Now that the GOP presidential candidates opened the proverbial immigration can of worms, the Center for Immigration Studies (CIS) decided to reexamine a Warren Institute study that is being touted on both sides of the political aisle.
Looking at ICE’s Secure Communities program, CIS found the Warren Institute report (located at the University of California, Berkeley Law School) is misleading. CIS released its first in a three-part series report using the identical database that the Warren Institute's analyzed.
After obtaining the documents from a Freedom of Information Act request, CIS concluded the Institute report contained factual flaws.
CIS contends that the Warren Institute obtained the ICE records and those documents reveal a disturbing pattern of abuse of authority by Immigration Customs and Enforcement (ICE). The Warren Institute further claims ICE participated in numerous unlawful actions including; wrongful arrests of thousands of U.S. citizens, a pattern of racial profiling against Latinos, and denial of due process for aliens in removal proceedings.
The allegations made by the Warren Institute has since made main-stream media headlines as well as captured many Congressional members attention.
While the Center for Immigration Studies agrees “the ICE database does provide an interesting and relatively rare snapshot of the actual Secure Communities caseload,” they found that the records they reexamined didn’t support any allegations that ICE abused their authority.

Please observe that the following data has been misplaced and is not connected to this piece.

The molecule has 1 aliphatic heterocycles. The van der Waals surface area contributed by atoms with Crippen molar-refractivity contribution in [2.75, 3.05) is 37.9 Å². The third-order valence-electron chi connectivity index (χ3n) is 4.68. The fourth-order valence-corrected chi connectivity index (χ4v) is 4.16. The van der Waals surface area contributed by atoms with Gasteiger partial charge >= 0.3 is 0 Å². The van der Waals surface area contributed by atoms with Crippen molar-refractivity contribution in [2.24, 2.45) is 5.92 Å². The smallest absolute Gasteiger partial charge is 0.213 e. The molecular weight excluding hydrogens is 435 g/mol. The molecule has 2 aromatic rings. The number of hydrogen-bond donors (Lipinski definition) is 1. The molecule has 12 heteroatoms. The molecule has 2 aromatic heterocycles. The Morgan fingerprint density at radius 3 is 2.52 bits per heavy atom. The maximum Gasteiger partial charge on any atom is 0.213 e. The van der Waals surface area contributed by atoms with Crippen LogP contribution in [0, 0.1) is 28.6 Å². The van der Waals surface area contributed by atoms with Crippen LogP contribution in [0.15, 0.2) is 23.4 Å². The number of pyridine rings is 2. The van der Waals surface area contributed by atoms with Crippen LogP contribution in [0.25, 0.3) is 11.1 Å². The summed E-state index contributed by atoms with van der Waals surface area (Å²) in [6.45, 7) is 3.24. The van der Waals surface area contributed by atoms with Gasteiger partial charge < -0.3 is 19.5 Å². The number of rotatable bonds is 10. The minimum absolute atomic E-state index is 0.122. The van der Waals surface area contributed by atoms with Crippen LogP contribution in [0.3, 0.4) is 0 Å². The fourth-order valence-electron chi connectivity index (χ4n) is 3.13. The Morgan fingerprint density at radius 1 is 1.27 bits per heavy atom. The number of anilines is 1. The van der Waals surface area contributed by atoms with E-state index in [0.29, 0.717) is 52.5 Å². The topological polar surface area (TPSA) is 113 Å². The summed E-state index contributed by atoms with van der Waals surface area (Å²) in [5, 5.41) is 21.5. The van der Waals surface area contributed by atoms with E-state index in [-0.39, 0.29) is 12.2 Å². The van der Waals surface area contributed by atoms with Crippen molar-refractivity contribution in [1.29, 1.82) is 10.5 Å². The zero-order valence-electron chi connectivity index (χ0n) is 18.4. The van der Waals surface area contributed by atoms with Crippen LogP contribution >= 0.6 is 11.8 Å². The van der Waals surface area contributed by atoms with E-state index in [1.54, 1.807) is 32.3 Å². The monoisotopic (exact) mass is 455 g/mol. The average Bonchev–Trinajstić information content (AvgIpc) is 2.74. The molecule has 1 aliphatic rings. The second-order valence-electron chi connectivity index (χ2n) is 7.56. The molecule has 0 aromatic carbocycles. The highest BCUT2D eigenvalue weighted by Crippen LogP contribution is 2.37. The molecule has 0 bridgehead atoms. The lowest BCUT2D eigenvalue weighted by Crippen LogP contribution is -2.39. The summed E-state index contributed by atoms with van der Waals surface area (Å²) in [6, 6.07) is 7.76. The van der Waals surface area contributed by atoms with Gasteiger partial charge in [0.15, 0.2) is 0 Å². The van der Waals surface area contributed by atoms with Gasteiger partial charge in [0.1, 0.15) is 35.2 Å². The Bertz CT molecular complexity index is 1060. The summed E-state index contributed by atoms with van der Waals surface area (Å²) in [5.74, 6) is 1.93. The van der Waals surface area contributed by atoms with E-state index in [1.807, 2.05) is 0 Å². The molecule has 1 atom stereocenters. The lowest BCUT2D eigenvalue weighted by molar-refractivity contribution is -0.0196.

Some of the results from the CIS study include;
* The database contains no records of U.S. citizens who were detained by or for ICE. It is impossible to assert based on this data, as the critics have, that thousands of U.S. citizens, or any number of U.S. citizens, have been arrested by ICE through Secure Communities.
* The Warren Institute report contains serious methodological and interpretive errors that lead its authors to unsubstantiated conclusions and cast doubt on the credibility of the entire analysis. For example, the authors analyzed only 23 percent of the original random sample requested from ICE.
* ICE’s failure to counter the report’s misleading statements is contributing to the spread of misconceptions about Secure Communities among the media, state and local leaders, and the public. This raises doubts as to the agency leaders’ commitment to full and effective implementation of the program.
* We agree with the Warren Institute authors on the issue of the need for improved transparency at ICE and its parent Department of Homeland Security (DHS).
The first set of findings can be found online at http://cis.org/SC-by-the-numbers-critique-part1.
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